Passiflora giberti | The Italian Collection of Maurizio Vecchia

Passiflora giberti, information, classification, temperatures. etymology of Passiflora giberti. Discover the Italian Passiflora Collection by Maurizio Vecchia.

Passiflora giberti | The Italian Collection of Maurizio Vecchia

Systematics (J. Macdougal et al., 2004)

SUBGENUS: passiflora
SECTION: granadillastrum


South-central Brazil, Paraguay and northeastern Argentina.




Dedicated to the botanist and collector of plants José Ernesto Gibert (1818 - 1886) 


Chromosomes: n=9, 2n=18



Those who happen to pass by a P. gibertii plant will immediately smell an intense fragrance, not unpleasant, but not overly pleasing either. It has a slightly lemony fragrance but is rather more bitter and with a hint of camphor. The plant is intensely aromatic in its entirety.

This South American passionflower (found in Brazil, Paraguay and Argentina) is also noted for other peculiarities. It is very leafy due to the dense trilobate leaves, whose almost geometric shape lends them a particular elegance: the central lobe, with a large and squat cusp, seems to be made from two circular arcs traced with a compass. The lateral ones have a straight upper edge, perpendicular to the main rib. A large semicircle, which meets the petiole in its middle, embraces the lower part of the leaf blade. The colour is glaucous green, with an ash shading. At the base of the petiole, which is equipped with two small asymmetrical glands placed approximately in the middle, there are two large lunate bracts with a pointed apex.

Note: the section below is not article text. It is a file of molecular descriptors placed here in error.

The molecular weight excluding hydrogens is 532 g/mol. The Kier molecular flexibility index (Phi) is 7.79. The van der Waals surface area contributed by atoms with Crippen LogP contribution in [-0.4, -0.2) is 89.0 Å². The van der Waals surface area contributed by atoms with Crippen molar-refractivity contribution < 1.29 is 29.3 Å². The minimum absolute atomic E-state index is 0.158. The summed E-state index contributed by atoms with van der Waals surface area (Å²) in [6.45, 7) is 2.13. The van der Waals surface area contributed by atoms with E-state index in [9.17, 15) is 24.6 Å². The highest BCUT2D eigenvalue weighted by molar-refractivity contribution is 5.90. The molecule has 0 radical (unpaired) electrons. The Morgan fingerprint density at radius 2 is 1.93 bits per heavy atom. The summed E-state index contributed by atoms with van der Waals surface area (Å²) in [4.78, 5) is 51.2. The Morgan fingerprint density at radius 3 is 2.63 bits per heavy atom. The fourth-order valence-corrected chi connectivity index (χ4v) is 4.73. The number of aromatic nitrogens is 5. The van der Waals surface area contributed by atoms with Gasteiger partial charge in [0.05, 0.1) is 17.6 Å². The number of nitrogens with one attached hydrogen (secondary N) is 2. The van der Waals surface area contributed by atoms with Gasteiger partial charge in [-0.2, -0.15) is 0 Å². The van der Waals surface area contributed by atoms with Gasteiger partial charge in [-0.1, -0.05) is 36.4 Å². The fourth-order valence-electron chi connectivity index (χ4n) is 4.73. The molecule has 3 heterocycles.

The stem is very branched, cylindrical, herbaceous, and of an uncommon shade of green.

The flowers, 7-8 cm in diameter, have a soft and delicate colour. The sepals, their upper part white and their lower part green, end in a long curved hook. The petals are white on both sides and have a brighter colour.

The dense and rich corona is formed by numerous series of white filaments dotted with dark pink. The lower ones are almost twice as long and less colourful than the upper ones. The centre of the flower thus appears characterised by white and mauve concentric bands that fade into the white of the filament apices.

Flowering is copious and incessant. P. gibertii certainly cannot be termed an ungenerous plant, since it is among the first to go into flower and remains so throughout the summer. Its ovoid fruits turn yellow-orange when ripe and resemble, in size and colour, those of P. caerulea.

Although it is not as hardy as the latter, in that it does not survive winter frosts, it has good tolerance to cold. It resists temperatures as low as 5°C for short periods, so could be acclimatised in citrus-growing areas, protecting the base with straw or peat. Elsewhere it is preferable to cultivate it in a pot of at least 25 cm in diameter to give it room to express its lively character. In this case, in winter, it must be kept at a minimum temperature of 10°C, in good light, keeping watering to a minimum as it does not tolerate water stagnation at its roots.

It requires rich soil and frequent liquid fertilisation during the period of maximum vegetation. Propagation by cuttings is simple and easy. Seeds can also be used with equal certainty, which will give rise to fast-growing seedlings.